Backtracking and the ethics of framing: lessons from voles and vasopressin.

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Accountability in research, ISSN: 1545-5815, Vol: 20, Issue: 3, Page: 206-26

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McKaughan, Daniel J, Elliott, Kevin C
Informa UK Limited, Taylor and Francis
Social Sciences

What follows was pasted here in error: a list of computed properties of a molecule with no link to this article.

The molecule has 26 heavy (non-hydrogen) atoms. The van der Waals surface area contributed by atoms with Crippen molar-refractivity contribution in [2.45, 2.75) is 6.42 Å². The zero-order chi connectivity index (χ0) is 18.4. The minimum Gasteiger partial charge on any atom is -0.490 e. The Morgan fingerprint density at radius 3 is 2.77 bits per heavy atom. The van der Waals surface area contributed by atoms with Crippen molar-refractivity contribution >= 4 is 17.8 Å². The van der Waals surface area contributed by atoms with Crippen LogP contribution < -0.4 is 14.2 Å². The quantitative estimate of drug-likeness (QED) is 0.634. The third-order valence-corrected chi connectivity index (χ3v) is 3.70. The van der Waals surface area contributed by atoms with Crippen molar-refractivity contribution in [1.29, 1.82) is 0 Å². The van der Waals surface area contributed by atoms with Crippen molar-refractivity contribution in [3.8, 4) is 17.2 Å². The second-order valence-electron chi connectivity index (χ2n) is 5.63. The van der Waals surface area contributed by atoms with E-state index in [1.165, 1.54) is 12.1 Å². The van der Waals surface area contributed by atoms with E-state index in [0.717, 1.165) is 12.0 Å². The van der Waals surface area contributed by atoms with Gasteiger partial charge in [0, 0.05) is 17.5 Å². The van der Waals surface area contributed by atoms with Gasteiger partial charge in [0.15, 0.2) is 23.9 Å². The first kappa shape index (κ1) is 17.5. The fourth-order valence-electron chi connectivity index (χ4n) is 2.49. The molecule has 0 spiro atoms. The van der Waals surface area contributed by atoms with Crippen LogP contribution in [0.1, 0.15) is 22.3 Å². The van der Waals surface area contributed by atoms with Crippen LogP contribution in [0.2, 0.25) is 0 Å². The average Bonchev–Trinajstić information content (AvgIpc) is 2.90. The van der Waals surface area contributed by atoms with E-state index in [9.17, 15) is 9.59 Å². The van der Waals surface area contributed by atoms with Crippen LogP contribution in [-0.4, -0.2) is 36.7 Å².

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When communicating scientific information, experts often face difficult choices about how to promote public understanding while also maintaining an appropriate level of objectivity. We argue that one way for scientists and others involved in communicating scientific information to alleviate these tensions is to pay closer attention to the major frames employed in the contexts in which they work. By doing so, they can ideally employ useful frames while also enabling the recipients of information to "backtrack" to relatively uncontroversial facts and recognize how these frames relate to their own values and perspectives. Important strategies for promoting this sort of backtracking include identifying the weaknesses of particular frames, preventing misunderstanding of them, differentiating well-supported findings from more speculative claims, and acknowledging major alternative frames.

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